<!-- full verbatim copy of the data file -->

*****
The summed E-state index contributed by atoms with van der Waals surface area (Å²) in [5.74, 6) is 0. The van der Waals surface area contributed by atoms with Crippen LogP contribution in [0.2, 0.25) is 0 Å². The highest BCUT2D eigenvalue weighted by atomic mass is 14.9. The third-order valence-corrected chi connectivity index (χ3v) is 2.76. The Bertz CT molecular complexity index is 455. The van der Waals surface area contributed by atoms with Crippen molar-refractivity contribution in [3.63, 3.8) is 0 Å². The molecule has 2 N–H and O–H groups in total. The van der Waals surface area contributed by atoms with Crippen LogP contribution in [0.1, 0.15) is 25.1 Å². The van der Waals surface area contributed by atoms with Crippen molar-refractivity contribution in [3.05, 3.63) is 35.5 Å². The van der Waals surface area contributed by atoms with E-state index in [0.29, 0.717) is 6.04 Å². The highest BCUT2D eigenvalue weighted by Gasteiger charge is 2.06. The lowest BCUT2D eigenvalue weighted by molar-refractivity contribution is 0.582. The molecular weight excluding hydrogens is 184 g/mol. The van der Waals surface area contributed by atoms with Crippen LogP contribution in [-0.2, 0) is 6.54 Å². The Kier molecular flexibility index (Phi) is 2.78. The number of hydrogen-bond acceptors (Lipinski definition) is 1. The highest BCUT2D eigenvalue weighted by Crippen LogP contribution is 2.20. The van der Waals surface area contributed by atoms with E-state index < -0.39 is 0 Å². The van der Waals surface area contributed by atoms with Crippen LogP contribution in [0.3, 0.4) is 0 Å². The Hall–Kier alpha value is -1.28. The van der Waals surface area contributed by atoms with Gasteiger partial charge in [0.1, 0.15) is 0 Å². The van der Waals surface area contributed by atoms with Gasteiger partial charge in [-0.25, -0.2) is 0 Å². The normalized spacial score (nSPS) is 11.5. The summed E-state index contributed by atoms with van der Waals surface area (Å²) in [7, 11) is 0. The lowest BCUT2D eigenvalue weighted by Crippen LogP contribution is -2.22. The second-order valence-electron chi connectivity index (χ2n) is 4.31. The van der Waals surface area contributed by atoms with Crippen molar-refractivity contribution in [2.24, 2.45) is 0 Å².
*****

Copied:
The summed E-state index contributed by atoms with van der Waals surface area (Å²) in [5.74, 6) is 0. The van der Waals surface area contributed by atoms with Crippen LogP contribution in [0.2, 0.25) is 0 Å². The highest BCUT2D eigenvalue weighted by atomic mass is 14.9. The third-order valence-corrected chi connectivity index (χ3v) is 2.76. The Bertz CT molecular complexity index is 455. The van der Waals surface area contributed by atoms with Crippen molar-refractivity contribution in [3.63, 3.8) is 0 Å². The molecule has 2 N–H and O–H groups in total. The van der Waals surface area contributed by atoms with Crippen LogP contribution in [0.1, 0.15) is 25.1 Å². The van der Waals surface area contributed by atoms with Crippen molar-refractivity contribution in [3.05, 3.63) is 35.5 Å². The van der Waals surface area contributed by atoms with E-state index in [0.29, 0.717) is 6.04 Å². The highest BCUT2D eigenvalue weighted by Gasteiger charge is 2.06. The lowest BCUT2D eigenvalue weighted by molar-refractivity contribution is 0.582. The molecular weight excluding hydrogens is 184 g/mol. The van der Waals surface area contributed by atoms with Crippen LogP contribution in [-0.2, 0) is 6.54 Å². The Kier molecular flexibility index (Phi) is 2.78. The number of hydrogen-bond acceptors (Lipinski definition) is 1. The highest BCUT2D eigenvalue weighted by Crippen LogP contribution is 2.20. The van der Waals surface area contributed by atoms with E-state index < -0.39 is 0 Å². The van der Waals surface area contributed by atoms with Crippen LogP contribution in [0.3, 0.4) is 0 Å². The Hall–Kier alpha value is -1.28. The van der Waals surface area contributed by atoms with Gasteiger partial charge in [0.1, 0.15) is 0 Å². The van der Waals surface area contributed by atoms with Gasteiger partial charge in [-0.25, -0.2) is 0 Å². The normalized spacial score (nSPS) is 11.5. The summed E-state index contributed by atoms with van der Waals surface area (Å²) in [7, 11) is 0. The lowest BCUT2D eigenvalue weighted by Crippen LogP contribution is -2.22. The second-order valence-electron chi connectivity index (χ2n) is 4.31. The van der Waals surface area contributed by atoms with Crippen molar-refractivity contribution in [2.24, 2.45) is 0 Å².